Colon cancer in millennials? Two Cleveland area women warning ot - Cleveland 19 News Cleveland, OH

Colon cancer in millennials? Two Cleveland area women warning others about rare diagnosis

(Source: WOIO) (Source: WOIO)

A 25-year-old woman received devastating news of a diagnosis that's extremely rare in young people. Deanna Pisano had just returned from her honeymoon when she received the diagnosis.

"When you first get diagnosed everyone thinks, 'I'm going to die. There is no way that I am going to make this," said Pisano, of Cleveland.

Pisano was 25 when she was diagnosed with colon cancer. After surgery she is doing much better, but she faces more treatment to become cancer free. Colon cancer is extremely rare in young people.

Dr. John Letterio is a Pediatric Oncologist for University Hospitals. He said the majority of colon cancer cases are found in people over 50. Family history can put you at risk and so can obesity.

"A healthy lifestyle meaning physical activity - exercising as much as possible. Diet is a big thing with respect to colon cancer. We always recommend lowering the amount of red meat you intake - particularly processed meats," said Letterio.

Pisano said she has no family history of colon cancer and neither does her friend Darcy Egan, of Lakewood, who was also 25, when she was diagnosed with colon cancer in the last year.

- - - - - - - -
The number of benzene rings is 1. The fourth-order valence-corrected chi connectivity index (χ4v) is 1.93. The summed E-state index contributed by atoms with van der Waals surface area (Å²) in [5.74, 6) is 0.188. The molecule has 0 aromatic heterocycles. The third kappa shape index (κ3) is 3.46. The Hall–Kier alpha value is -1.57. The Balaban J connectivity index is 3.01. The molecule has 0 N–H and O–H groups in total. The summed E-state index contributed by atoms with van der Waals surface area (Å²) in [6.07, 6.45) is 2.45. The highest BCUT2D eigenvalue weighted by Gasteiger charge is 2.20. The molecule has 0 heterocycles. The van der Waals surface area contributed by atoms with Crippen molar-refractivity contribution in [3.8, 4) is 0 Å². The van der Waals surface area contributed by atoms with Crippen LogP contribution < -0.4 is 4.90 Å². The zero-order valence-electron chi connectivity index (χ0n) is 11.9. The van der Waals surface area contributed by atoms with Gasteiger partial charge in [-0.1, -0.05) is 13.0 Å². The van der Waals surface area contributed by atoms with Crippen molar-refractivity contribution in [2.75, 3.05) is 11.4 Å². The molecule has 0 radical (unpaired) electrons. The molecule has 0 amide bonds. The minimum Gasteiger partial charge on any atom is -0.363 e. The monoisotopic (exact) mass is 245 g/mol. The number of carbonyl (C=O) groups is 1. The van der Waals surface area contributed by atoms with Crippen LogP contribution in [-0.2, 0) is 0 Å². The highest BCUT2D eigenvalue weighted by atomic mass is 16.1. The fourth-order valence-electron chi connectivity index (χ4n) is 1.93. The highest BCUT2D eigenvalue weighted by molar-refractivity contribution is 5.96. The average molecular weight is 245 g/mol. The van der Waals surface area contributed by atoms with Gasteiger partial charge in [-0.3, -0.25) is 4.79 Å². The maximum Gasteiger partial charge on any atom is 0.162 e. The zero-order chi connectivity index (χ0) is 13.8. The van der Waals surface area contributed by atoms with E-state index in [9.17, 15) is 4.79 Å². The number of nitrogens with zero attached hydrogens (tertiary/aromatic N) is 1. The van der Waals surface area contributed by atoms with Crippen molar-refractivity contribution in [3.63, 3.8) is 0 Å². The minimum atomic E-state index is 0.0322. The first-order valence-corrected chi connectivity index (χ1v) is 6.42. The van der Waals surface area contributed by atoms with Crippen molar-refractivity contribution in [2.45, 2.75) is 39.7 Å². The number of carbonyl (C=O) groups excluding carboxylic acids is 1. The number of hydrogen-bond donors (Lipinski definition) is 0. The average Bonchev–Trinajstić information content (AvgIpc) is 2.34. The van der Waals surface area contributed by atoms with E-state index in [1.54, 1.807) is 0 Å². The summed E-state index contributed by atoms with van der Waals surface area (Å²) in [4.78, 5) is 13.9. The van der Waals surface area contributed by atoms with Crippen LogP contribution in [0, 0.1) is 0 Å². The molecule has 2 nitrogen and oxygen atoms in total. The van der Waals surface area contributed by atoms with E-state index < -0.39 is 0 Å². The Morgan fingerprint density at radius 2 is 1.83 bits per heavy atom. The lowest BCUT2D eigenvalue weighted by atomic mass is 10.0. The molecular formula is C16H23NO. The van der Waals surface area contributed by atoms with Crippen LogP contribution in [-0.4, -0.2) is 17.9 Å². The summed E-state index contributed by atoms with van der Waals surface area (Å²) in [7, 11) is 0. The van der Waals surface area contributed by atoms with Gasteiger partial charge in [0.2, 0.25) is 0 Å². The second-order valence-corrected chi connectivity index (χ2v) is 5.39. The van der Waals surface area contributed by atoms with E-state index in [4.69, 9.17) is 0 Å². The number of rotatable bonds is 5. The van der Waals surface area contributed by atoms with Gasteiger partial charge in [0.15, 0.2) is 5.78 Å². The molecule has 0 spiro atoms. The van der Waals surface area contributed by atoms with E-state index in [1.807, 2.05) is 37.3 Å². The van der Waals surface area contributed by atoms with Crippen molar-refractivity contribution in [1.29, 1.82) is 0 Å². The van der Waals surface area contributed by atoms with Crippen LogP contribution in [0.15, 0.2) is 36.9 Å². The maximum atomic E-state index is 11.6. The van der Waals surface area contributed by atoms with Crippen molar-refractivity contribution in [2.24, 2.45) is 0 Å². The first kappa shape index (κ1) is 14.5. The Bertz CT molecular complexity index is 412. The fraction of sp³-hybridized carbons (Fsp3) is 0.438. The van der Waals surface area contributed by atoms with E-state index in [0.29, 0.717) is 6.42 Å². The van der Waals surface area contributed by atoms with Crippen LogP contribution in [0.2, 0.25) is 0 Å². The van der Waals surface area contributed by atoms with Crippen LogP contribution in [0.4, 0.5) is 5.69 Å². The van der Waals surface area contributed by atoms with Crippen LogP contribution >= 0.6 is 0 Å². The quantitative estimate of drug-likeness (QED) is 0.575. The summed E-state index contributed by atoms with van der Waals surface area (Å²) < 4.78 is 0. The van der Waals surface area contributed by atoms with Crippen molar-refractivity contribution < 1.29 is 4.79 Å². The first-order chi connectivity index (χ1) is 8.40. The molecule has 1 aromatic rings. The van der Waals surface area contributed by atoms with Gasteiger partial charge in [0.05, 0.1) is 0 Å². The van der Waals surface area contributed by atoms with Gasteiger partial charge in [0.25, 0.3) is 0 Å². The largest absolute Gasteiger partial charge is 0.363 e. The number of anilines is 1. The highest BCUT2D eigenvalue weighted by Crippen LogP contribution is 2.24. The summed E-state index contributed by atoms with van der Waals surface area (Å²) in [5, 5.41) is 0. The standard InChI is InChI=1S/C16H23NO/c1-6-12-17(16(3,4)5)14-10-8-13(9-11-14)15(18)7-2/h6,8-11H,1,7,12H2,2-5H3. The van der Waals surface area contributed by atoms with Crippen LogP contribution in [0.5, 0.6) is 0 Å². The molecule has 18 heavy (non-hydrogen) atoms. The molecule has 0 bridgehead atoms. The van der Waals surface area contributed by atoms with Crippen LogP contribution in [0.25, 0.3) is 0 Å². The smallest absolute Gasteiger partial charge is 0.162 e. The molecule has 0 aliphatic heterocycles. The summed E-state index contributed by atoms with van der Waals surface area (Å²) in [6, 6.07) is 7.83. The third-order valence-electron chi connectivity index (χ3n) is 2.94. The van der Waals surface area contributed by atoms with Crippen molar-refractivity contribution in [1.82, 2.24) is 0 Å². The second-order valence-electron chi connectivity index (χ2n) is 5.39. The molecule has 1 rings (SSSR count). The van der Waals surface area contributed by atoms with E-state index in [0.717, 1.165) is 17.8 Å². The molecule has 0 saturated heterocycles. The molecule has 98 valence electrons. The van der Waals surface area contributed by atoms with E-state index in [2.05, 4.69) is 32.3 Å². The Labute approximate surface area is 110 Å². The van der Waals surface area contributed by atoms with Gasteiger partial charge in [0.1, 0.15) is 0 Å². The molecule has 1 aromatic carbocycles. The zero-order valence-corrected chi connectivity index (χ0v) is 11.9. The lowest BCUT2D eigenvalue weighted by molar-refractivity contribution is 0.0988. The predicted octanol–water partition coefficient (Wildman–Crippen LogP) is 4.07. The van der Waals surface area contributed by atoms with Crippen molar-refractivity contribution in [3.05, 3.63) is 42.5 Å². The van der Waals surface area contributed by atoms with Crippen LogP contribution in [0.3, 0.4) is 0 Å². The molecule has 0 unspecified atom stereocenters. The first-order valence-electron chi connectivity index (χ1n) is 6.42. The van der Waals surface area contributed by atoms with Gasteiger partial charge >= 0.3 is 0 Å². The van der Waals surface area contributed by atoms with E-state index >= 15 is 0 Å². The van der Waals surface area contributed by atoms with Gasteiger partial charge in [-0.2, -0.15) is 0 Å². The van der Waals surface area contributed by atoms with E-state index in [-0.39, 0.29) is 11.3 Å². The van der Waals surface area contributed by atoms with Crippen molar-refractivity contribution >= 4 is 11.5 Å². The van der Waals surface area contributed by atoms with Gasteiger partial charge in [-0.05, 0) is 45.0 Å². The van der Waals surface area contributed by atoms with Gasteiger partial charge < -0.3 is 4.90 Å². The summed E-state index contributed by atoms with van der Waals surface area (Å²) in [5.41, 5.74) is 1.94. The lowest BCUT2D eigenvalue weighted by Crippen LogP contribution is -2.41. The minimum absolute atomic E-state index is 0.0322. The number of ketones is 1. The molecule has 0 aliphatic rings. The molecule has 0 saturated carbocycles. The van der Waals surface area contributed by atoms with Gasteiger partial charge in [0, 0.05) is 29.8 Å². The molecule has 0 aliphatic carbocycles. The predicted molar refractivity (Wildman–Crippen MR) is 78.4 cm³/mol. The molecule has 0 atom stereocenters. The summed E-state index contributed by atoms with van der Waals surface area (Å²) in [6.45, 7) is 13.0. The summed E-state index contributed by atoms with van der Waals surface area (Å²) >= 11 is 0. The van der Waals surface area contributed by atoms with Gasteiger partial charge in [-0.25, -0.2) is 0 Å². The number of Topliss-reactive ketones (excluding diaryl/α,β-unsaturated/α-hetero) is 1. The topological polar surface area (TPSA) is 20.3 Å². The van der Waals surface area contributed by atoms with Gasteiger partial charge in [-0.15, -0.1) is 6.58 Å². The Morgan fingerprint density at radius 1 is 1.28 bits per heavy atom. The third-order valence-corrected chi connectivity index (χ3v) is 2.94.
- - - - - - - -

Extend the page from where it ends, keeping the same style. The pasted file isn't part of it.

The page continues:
Both said they have been active and healthy before their diagnosis.

"This came out of nowhere," said Egan.

Dr. Letterio said when it comes to colon cancer - at any age - look out for changes in bowel movements.

"If you are experiencing more often loose stools or diarrhea or if you see blood in your stools - not just occasional blood in the stools but blood in your stools that doesn't go away," added Letterio.

Pisano and Egan hope together they can raise awareness about colon cancer - especially in millennials like them.

"The best advice is to really find a doctor, and go get a physical. A lot of my friends didn't go to the doctors. They brushed it off - they were at college. They were busy with a job, or they were between insurance, and they just didn't take that step to go talk to someone. So, that was a big problem," added Egan.

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